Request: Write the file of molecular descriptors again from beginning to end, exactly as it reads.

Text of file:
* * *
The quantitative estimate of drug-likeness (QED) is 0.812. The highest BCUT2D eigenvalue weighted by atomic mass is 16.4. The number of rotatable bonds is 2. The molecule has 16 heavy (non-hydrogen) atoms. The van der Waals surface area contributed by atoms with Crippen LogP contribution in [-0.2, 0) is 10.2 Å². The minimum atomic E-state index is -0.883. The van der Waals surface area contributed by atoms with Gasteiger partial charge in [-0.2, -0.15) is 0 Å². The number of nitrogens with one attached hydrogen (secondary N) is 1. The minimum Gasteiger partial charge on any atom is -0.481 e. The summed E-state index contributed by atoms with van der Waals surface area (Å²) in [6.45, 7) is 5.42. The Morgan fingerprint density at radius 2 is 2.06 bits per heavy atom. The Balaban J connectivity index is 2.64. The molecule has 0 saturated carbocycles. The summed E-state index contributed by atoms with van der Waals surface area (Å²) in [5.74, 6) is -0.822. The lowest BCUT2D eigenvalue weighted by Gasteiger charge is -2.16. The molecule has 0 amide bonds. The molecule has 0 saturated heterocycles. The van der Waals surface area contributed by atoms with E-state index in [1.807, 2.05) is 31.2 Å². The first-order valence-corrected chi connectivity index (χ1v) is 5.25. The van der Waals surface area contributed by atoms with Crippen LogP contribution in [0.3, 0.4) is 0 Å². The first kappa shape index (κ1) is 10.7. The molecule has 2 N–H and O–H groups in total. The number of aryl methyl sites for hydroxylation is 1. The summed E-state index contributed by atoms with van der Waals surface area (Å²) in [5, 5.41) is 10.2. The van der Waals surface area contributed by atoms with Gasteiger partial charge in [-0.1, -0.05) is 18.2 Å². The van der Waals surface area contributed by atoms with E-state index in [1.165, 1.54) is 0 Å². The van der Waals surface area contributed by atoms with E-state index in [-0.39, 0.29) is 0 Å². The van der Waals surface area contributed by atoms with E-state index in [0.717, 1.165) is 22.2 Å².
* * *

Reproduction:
The quantitative estimate of drug-likeness (QED) is 0.812. The highest BCUT2D eigenvalue weighted by atomic mass is 16.4. The number of rotatable bonds is 2. The molecule has 16 heavy (non-hydrogen) atoms. The van der Waals surface area contributed by atoms with Crippen LogP contribution in [-0.2, 0) is 10.2 Å². The minimum atomic E-state index is -0.883. The van der Waals surface area contributed by atoms with Gasteiger partial charge in [-0.2, -0.15) is 0 Å². The number of nitrogens with one attached hydrogen (secondary N) is 1. The minimum Gasteiger partial charge on any atom is -0.481 e. The summed E-state index contributed by atoms with van der Waals surface area (Å²) in [6.45, 7) is 5.42. The Morgan fingerprint density at radius 2 is 2.06 bits per heavy atom. The Balaban J connectivity index is 2.64. The molecule has 0 saturated carbocycles. The summed E-state index contributed by atoms with van der Waals surface area (Å²) in [5.74, 6) is -0.822. The lowest BCUT2D eigenvalue weighted by Gasteiger charge is -2.16. The molecule has 0 amide bonds. The molecule has 0 saturated heterocycles. The van der Waals surface area contributed by atoms with E-state index in [1.807, 2.05) is 31.2 Å². The first-order valence-corrected chi connectivity index (χ1v) is 5.25. The van der Waals surface area contributed by atoms with Crippen LogP contribution in [0.3, 0.4) is 0 Å². The first kappa shape index (κ1) is 10.7. The molecule has 2 N–H and O–H groups in total. The number of aryl methyl sites for hydroxylation is 1. The summed E-state index contributed by atoms with van der Waals surface area (Å²) in [5, 5.41) is 10.2. The van der Waals surface area contributed by atoms with Gasteiger partial charge in [-0.1, -0.05) is 18.2 Å². The van der Waals surface area contributed by atoms with E-state index in [1.165, 1.54) is 0 Å². The van der Waals surface area contributed by atoms with E-state index in [-0.39, 0.29) is 0 Å². The van der Waals surface area contributed by atoms with E-state index in [0.717, 1.165) is 22.2 Å².